Great Ocean Road

Call it ecotourism. It’s here. Call it adventure tourism. That’s here too. Call it sustainable tourism. Check.
Call it nature-based tourism. Ditto. W
e have beaches, mountains, lakes, waterfalls, hills, forests, trails and tracks. What you do with them is up to you. We guarantee you there’s plenty to do, provided you respect the country we’ve made our home. The Otways formed 130 million years ago; sea changes brought the coast to the Otways maybe 30 million years ago; indigenous Australians have lived with the land for the last 10,000 years at least; European settlement is not yet 200 years old. Out of that came the Great Ocean Road. Together these events have brought to you the region you’ve come to visit. Walk, hike, ride, fish, fly, glide, swim, surf, sail: do one, do them all, but what do they say? Take nothing but memories and photographs, leave nothing but footprints. This place is so beautiful it’s sure to have a huge impact on you. We ask in return that you leave no impact on it. For us, for you, for others, for ever.



Officially opened in December 2005, the Great Ocean Walk is the result of millions of years of planning by nature and five years of joining the dots by Parks Victoria. It’s here to stay for you to come here to stay … and wander. The walk is designed to be a “step on and step off” trail for the 91kms it follows from Apollo Bay to Glenample Homestead, adjacent to the Twelve Apostles (or Nine, however many there are left now.) That means you don’t have to take the whole walk to be part of the experience. Planners have provided 11 “Decision Points” for you to plot your own course. They are short walks of varying difficulty and intensity to break up the trek. Along the way are seven hike-in campsites and four drive-in campsites.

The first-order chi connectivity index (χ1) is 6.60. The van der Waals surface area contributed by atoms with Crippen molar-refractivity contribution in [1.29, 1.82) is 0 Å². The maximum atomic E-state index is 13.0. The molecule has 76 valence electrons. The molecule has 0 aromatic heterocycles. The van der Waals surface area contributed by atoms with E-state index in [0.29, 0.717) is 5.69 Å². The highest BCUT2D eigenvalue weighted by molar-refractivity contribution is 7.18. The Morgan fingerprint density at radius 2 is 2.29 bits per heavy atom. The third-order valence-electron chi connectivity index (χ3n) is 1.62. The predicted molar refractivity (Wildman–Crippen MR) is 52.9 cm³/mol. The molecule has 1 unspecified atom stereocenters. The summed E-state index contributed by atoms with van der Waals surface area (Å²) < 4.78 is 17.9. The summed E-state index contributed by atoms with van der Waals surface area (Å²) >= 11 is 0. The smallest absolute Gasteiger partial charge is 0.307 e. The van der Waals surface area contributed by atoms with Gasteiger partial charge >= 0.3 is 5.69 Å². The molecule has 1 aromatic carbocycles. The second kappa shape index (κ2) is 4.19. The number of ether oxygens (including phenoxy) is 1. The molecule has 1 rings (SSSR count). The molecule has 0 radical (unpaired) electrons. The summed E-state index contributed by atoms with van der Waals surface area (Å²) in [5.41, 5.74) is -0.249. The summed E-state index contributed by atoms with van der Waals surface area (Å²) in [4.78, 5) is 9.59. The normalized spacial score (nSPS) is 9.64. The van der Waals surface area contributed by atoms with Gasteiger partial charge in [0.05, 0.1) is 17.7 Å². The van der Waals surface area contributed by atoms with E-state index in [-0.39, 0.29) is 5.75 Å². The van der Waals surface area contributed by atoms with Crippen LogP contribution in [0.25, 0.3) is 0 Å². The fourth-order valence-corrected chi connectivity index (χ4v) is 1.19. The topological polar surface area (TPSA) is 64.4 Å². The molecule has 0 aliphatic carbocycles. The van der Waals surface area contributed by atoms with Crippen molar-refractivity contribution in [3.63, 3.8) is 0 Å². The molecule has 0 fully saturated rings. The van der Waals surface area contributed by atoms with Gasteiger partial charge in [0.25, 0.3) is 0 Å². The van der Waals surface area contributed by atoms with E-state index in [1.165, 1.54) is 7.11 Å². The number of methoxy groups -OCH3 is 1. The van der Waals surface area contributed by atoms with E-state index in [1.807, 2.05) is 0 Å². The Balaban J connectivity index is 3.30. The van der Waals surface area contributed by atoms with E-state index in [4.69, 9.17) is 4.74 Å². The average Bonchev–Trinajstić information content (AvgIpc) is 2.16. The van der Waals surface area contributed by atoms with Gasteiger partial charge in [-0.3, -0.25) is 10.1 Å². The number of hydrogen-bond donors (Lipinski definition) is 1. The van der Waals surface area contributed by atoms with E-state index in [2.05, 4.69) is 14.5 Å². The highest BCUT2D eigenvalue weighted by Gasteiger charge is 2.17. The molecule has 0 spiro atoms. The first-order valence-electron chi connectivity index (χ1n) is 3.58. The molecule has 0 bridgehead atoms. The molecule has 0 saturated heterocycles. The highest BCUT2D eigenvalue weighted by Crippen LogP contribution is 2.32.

For a quick taste of how good the whole walk is, try the drive-in campsite at Johanna Beach. Unbeatable. For good reasons, Parks Victoria directs walkers to always travel east to west. Parks people don’t want to overload hikers with rules and laws, especially when the idea is to enjoy the freedoms of the bush, but everyone has to be responsible for themselves and to others. That’s a big part of being an ecotourist. Hand in hand with responsibility is respect, a mighty word that goes a long way. In this case, 91kms. Respect the bush, the beach, the indigenous heritage (found around Cape Otway and Parker River) and other walkers. It’s not hard. It comes with the territory.


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Seatree Cottages
Ron Kintsher

Ron lives in Yuuglong on the Great Ocean Road. He wanted people to enjoy what he loves about the Otways, so he created Seatree Cottages. He wanted these buildings to add to that sense of place, and not be just something that he “knocked up”. more>>